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 Emily Haney-Caron
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Hi Blair,

Great question. Answer Choice E would prevent F from being 7th, which would have an additional effect beyond the rule we're replacing.
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Hi, I am having difficulty with D being the correct answer. Wouldn't it force F into slot 1 and eliminate the possibility of being 7th, which would, in turn, alter the possible arrangement of the photographs?
 Brook Miscoski
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Oscar, D does not force F into the first slot. You can place F 7th, M 1st, and fit H<GK and (IL) into the remaining 5 contiguous spots.

What D does is to give you two scenarios--either H is between M and GK, or H is second. Let's look at those two possibilities.

If H is second, that leaves only F or M to go first--can't be (IL) or GK because of their proximity rules. GK will end up after H. All of that was also true before the second rule was deleted.

If H is between M and GK, then by definition H is not first. Additionally, you can't do GKHM, because M wouldn't be in the first three spots, so this preserves H before GK. Again, this preserves the game as it was before deleting the second rule.

By looking at the scenarios this way, you can avoid making an oversight like thinking that F is getting bumped. Break the choice down into its parts and consider them, and that will help on a difficult suspension question like this one.
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Hi PowerScore,

I had originally picked B but after reading through the explanation, I understand the reasoning for the correct answer choice. However, based on the most recent post on your end, it sounds like D is diagrammed as a bi-conditional which is the part that confused me. I thought that would only apply if the statement reads "if and only if" or "if but only if". With that said, please see below for my questions:

1. How would you diagram answer choice D?
"Unless Hibiscus is second, it must be somewhere between Magnolia and Gardenias."

H in 2 not ------> M/GK - H - GK/M (I diagrammed this using "if not")

H before M and K ------> H in 2
M and K before H ------> H in 2

2. Did I diagram that correctly? Is there an easier way to go about this in the future when it's a compound conditional statement such as this one?

3. Are there any other scenarios that would lead to a bi-conditional statement/diagram that I should look out for? Other than the two I listed above: "If any only if" and "if but only if"
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Hi Lina!

Answer choice (D) is not a biconditional statement like you find with "if and only if" or "if but only if." Instead, it's a type of rule that we typically refer to as the "at least one" rule.

Consider this example:

If not A, then B.

Diagram: A :arrow: B
Contrapositive: B :arrow: A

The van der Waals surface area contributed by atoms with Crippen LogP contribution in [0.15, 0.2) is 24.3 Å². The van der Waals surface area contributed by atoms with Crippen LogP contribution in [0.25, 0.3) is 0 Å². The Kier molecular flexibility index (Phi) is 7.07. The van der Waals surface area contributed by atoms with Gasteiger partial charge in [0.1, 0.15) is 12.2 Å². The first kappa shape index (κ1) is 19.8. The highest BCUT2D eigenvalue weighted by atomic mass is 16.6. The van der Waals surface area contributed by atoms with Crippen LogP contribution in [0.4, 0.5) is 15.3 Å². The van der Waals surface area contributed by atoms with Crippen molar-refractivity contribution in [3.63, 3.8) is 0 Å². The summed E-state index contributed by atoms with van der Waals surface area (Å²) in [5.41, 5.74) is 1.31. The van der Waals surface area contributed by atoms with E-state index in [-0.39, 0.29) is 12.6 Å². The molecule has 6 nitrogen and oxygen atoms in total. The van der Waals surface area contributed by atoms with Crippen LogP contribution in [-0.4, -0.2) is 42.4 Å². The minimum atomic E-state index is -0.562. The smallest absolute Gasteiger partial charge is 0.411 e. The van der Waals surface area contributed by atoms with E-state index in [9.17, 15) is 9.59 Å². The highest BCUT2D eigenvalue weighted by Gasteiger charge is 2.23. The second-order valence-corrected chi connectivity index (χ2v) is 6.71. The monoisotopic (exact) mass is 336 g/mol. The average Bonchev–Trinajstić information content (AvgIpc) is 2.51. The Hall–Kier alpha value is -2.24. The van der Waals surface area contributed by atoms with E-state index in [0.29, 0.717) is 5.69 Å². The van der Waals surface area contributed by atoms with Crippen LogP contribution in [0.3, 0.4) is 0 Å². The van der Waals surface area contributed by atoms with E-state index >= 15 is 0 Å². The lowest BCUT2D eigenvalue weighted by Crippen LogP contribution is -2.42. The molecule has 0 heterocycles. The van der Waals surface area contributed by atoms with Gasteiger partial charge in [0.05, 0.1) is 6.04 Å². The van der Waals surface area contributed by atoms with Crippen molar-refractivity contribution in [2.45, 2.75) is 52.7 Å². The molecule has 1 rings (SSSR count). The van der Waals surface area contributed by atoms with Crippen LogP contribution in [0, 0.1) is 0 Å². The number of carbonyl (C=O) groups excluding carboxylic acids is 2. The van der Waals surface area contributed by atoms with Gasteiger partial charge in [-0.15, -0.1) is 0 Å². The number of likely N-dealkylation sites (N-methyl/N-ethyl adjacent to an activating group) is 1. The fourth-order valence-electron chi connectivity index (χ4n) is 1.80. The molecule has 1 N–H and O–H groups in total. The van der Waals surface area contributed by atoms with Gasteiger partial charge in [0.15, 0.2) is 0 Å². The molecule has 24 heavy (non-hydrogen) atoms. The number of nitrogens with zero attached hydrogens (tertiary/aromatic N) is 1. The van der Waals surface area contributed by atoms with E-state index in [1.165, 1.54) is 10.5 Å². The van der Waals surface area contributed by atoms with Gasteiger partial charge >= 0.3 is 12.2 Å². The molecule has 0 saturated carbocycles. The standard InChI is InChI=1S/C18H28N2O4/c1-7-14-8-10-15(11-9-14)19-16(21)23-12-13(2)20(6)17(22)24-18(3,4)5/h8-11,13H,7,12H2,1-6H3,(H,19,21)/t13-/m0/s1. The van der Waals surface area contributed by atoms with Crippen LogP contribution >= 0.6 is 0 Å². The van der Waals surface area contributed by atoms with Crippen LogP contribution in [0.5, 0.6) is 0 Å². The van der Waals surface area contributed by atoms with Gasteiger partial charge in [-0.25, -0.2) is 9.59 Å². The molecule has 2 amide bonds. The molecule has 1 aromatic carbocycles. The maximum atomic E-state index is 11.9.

This relationship tells us that you always have to have at least one of A or B. If A isn't there, B has to be. If B isn't there, A has to be. So there's no way to have neither A nor B. That means we always have to have at least one of A and B. We could have both A and B. But we can't have neither. When you're looking at a contrapositive pair like we have above, you can't have the two sufficient conditions at the same time (in this case, we can't have not A and not B at the same time) but you could have the two necessary conditions at the same time (it would be fine to have both A and B).

So applying that to answer choice (D):

Unless Hibiscus is second, it must be somewhere between Magnolia and Gardenias.

Diagram: H2 :arrow: M/GK :longline: H :longline: GK/M
Contrapositive: M/GK :longline: H :longline: GK/M :arrow: H2

(Diagramming note: You can absolutely split up the sufficient condition in the contrapositive as you did, if it makes it easier for you to understand. Your diagram is fine and whichever way of diagramming makes it easier for you to understand the relationship correctly, is the right way to diagram for you!)

Based on our analysis of "If not A, then B" above, we can see that this relationship works in the same way: if H is not 2nd, H is between M and GK. If H is not between M and GK, then H is 2nd. That means one of those two things always has to happen. We always have to have either H 2nd or H between M and GK.

Hope this helps!

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I have read the explanations for this question however I have a question about the explanation on why "C" is incorrect. I didn't choose "C" as the correct answer but for different reasoning. I'm unsure of the importance of K not being referenced "K is not referenced (And thus it would be possible for the GK block to appear before H when H is one of the later positions)." Could someone please clarify this justification so I don't miss this type of question in the future? Thank you.
 Robert Carroll
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The only rule that puts H before G or K is the rule we're trying to substitute for. So if an answer choice doesn't mention G or K, we should rightly ask "Will this answer choice put H before G and K indirectly?" The complete lack of discussion of G or K in the answer tells us that answer choice (C) does not do that, so it fails to do something we're looking for.

Robert Carroll

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